Hence the frustration among elected leaders whose job it is to protect the people. A situation that led to clashes and caused the world to learn some French terms: Emmanuel Macron vowed to “exasperate” – to use a chivalrous term – compatriots who will continue to refuse the vaccine.
Another crisis that has been going on for years has reached a climax in January. In eastern Ukraine, troops are still on high alert as they fear a Russian invasion.
In the week just ended, Josep Borrell visited the Donbas, the first trip by an EU foreign policy chief since the beginning of the conflict, in 2014.
Borrell is also angry with Washington and Moscow, which do not want the EU to engage in diplomatic talks to ease the Ukrainian crisis.
Josep Borrell, head of EU foreign policy: “There are not just two actors in this dialogue. It’s not just the United States and Russia. If we want to talk about security in Europe, Europeans must also be at the negotiating table. “
The European Union cannot afford to be removed from the process. Any conflict in the European neighborhood has security implications for the Union and could be harmed by possible economic sanctions. European countries remain divided on what to do.
During a trip to Washington, the new German Foreign Minister, Baerbock, issued another warning to the Kremlin: “Russian actions and activities are priceless. And a repeated violation of Ukrainian sovereignty by Russia would have serious consequences. “
Talks between the US and Russia on real power over Ukraine will take place in Geneva this week, but without European participation. To understand all this, we call on an expert in global diplomacy.
I interviewed Wolfgang Ischinger, President of the Munich Security Conference.
Euronews: What do you expect from the future negotiations between Washington and Moscow on Ukraine?
Wolfgang Ischinger: I think we have to hope that this is the beginning and not the end of diplomacy, that we will return, with Russia participating in the talks and negotiations, and we hope that we will finally reach an agreement on a common future for what we have. could be called a European security architecture.
Euronews: Brussels wants to be part of these negotiations, but both Biden and Putin are not interested: is this another sign of Europe’s weakness on the global stage? If so, how can this be changed?
Wolfgang Ischinger: There is no doubt that Europe is weak. We are a group of 27 nations. It is possible to talk about trade in unison. But when it comes to foreign policy, everyone wants to use the veto. It is very difficult for the European Union to speak with one voice in almost all foreign policy issues and to be respected as a major international player.
In other words, we cannot compete with nuclear powers. And that’s why it seems perfectly normal for me to have an opening movement now, a series of opening talks between the United States and Russia. But, of course, one thing must be clear: the future of European security cannot be decided by Europeans. It cannot be decided in the absence of those who are members of the European Union, or European members of NATO.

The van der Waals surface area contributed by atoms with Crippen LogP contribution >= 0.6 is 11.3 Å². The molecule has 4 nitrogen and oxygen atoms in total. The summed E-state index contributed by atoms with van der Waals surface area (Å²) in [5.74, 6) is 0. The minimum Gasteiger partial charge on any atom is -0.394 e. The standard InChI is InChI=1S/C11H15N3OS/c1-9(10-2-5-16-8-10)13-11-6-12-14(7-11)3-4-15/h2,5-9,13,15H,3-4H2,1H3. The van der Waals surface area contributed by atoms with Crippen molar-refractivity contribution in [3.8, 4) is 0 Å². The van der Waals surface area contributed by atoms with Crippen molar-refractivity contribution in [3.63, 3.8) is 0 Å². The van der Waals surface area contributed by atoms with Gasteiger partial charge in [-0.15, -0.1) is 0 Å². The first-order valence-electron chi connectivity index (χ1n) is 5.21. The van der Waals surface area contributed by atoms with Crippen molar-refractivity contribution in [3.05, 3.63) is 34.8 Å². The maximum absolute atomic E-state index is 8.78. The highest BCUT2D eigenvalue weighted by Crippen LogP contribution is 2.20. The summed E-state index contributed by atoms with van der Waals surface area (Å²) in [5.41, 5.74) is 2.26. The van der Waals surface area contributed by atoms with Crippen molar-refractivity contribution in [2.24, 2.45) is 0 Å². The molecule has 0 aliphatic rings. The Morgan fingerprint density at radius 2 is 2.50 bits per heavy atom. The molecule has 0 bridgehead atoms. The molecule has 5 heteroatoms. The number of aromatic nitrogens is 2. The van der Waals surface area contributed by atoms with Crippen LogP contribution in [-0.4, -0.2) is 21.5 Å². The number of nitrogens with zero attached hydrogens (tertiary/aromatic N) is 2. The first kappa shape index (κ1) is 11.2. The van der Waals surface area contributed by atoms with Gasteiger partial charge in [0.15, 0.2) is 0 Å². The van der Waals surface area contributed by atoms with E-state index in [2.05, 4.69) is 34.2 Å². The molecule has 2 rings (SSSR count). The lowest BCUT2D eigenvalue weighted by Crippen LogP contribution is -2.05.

Euronews: You have proposed the establishment of a European super-minister of defense. Why does the EU need such authority?
Wolfgang Ischinger: Whenever a new law and a new rule is proposed, is there anyone examining whether that rule is compatible with our climate goals? Can we do what we have promised for the climate if we implement this special legislation? My idea is that before the European Union adopts any future legislation or regulation, this super-minister of defense should take a look at the text, having the right to express his views and to ask himself first of all whether this project is compatible with the interests of security?
Euronews: Conduct the 2008 Munich Security Conference, the next edition will be your last as President. The world has changed dramatically over the years: what will be the biggest security risk in the future?
Wolfgang Ischinger: We Westerners, the democratic nations, are under threat. We are on the defensive. The number of countries ruled by legitimate democratic governments is lower than at any time in the last 20 years. We should try to strengthen the free democratic countries in the world. This is our future. It is important for our children.
The beginning of the new year was not only marked by old conflicts. There were also old traditions, which were revived after a covid break. The parade of the Three Kings returned to the streets of Madrid, moving both the children of the Spanish capital and the adults.
Of course, a pandemic protocol was in place, but 7,000 spectators were admitted, and tickets were sold out in twelve minutes.
Those who did not receive a seat were able to watch the parade on TV, from home. The hope now is that this show will be just the beginning of the return to normal in Spain and the rest of the world. (Rador)